Adenomas are benign tumors arising from glandular epithelium, or from other non-glandular tissues, if the tumor has a gland-like appearance. In the case of a meibomian adenoma, the origin is in the meibomian glands of the eyelid. The meibomian glands are modified sebaceous glands, serving to produce some of the protective film that covers the eyeball. They're named for Heinrich Meibom (1638-1700), a German anatomist and ophthalmologist. They are also referred to as "tarsal glands."

As is true of all sebaceous glands and their derivatives, the process of secretion involves the proliferation of cells at the periphery of the gland, and their steady progression towards the center, accompanied by their dissolution to produce the secretory product. The cells are proliferative, a feature of most epithelia. Some epithelia (most clearly exemplified by the skin and the lining of the digestive tract) proliferate at a very high rate, but some, like these glands, are much more moderate and controlled. In the case of sebaceous gland derivatives the rate of proliferation has to match that of secretion.

Proliferation, however, in all cases, has to be under complete control. In this example the control has been lost. Something has occurred to trigger proliferation that's far too rapid, and the end result is that the gland(s) increase in size, finally manifesting themselves as visible growths on the exterior of the eyelid. If this continues unabated, there is potential to injure the cornea by abrasion. The cure is to remove the mass surgically before it gets too large. At left is the mass excised from Brutus' eye. The tumor is well-defined and located in between the inner (conjunctival) surface of the eyelid and the outer (dermal) side. Other, unaffected glands and some hair follicles, are also present.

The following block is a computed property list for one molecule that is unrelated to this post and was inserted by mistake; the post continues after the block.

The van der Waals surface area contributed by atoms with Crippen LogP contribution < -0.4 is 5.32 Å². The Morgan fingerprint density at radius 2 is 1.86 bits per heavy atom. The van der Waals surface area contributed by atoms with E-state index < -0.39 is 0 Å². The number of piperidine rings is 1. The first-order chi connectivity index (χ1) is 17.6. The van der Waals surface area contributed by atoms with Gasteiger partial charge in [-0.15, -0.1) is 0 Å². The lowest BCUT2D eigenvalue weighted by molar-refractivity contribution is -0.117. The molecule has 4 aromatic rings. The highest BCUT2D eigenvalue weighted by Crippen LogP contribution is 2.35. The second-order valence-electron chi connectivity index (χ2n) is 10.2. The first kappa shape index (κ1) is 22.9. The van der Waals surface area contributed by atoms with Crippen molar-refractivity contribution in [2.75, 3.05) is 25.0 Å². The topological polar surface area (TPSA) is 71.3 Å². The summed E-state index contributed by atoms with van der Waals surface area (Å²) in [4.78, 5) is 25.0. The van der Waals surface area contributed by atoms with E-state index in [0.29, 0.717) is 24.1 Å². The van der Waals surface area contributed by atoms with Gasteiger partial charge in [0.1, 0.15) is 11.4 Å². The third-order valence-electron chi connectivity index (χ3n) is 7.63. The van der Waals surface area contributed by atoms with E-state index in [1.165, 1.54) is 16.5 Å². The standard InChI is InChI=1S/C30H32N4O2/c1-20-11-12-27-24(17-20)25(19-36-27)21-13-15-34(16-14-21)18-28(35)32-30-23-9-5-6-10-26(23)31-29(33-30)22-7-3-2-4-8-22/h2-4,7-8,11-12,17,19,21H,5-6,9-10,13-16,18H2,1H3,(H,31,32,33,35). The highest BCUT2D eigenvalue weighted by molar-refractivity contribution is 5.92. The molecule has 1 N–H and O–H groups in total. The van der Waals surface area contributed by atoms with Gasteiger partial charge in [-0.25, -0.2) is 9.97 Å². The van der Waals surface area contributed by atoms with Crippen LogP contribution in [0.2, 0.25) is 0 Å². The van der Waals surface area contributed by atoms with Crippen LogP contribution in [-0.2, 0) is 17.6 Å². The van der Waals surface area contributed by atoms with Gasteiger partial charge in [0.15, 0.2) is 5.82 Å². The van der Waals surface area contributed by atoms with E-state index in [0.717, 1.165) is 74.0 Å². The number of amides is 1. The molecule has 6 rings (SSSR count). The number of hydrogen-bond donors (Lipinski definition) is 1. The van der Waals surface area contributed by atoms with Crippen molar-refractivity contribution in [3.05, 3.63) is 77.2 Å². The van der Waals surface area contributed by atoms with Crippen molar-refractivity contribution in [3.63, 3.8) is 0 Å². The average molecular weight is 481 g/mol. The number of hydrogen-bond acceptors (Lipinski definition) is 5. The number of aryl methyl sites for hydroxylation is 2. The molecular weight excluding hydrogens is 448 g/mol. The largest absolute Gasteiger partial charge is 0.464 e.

Another feature of the meibomian gland is secretion; this is, after all, glandular epithelium. Secretion requires the cell to engage in specific activities, hence it has to be differentiated properly. The meibomian gland adenoma's histological appearance after excision is more or less that of an otherwise-normal sebaceous gland derivative. It's got all the proper pathways and activities to do what it's supposed to do, but there's too much of it. At left, you can see several areas of well-differentiated sebaceous-like glandular epithelium, and at high magnification (scroll over) the normal appearance of these cells is pretty obvious. Sebaceous glands are discussed in general terms in Exercise 14.

Brutus has a benign tumor. Because this tumor is well differentiated, it doesn't have the potential to invade surrounding tissues and/or spread through the blood or lymph systems (metastasis). In general, the more differentiated the cells of a tumor are, the less potential it has for spreading. But it will continue to grow, and depending on where it is can do damage. Remember: "Benign" doesn't mean "harmless," it means "non-invasive." Obviously if the tumor gets large enough it can (and will) cause mechanical damage to the eyeball.


McGavin, M.D., and J.F. Zachary. 2007. "Epithelial Tumors " and "Neoplasms of the Eyelids" IN: Pathologic Basis of Veterinary Disease (4th Edition). Mosby/Elsevier (St. Louis). ISBN 13-978-0-323-02870-7. Pp. 57-58 and 1408-1409.

Ishikawa, K., H. Sakai, M. Hosoi, G. Ohta, T. Yanai, and T. Masegi. 2005. Immunohistochemical demonstration of S-phase cells in canine and feline spontaneous tumors by anti-bromodeoxyuridine monoclonal antibody. Journal of Toxicological Pathology 18:135-140.

Pakhrin, B. M-S. Kang, I-H. Bae, M-S. Park, H. Jee, M-H. You, J-H. Kim, B-I. Yoon, Y-K. Choi, and D-Y. Kim. 2007. Retrospective study of canine cutaneous tumors in Korea. Journal of Veterinary Science 8:229-236.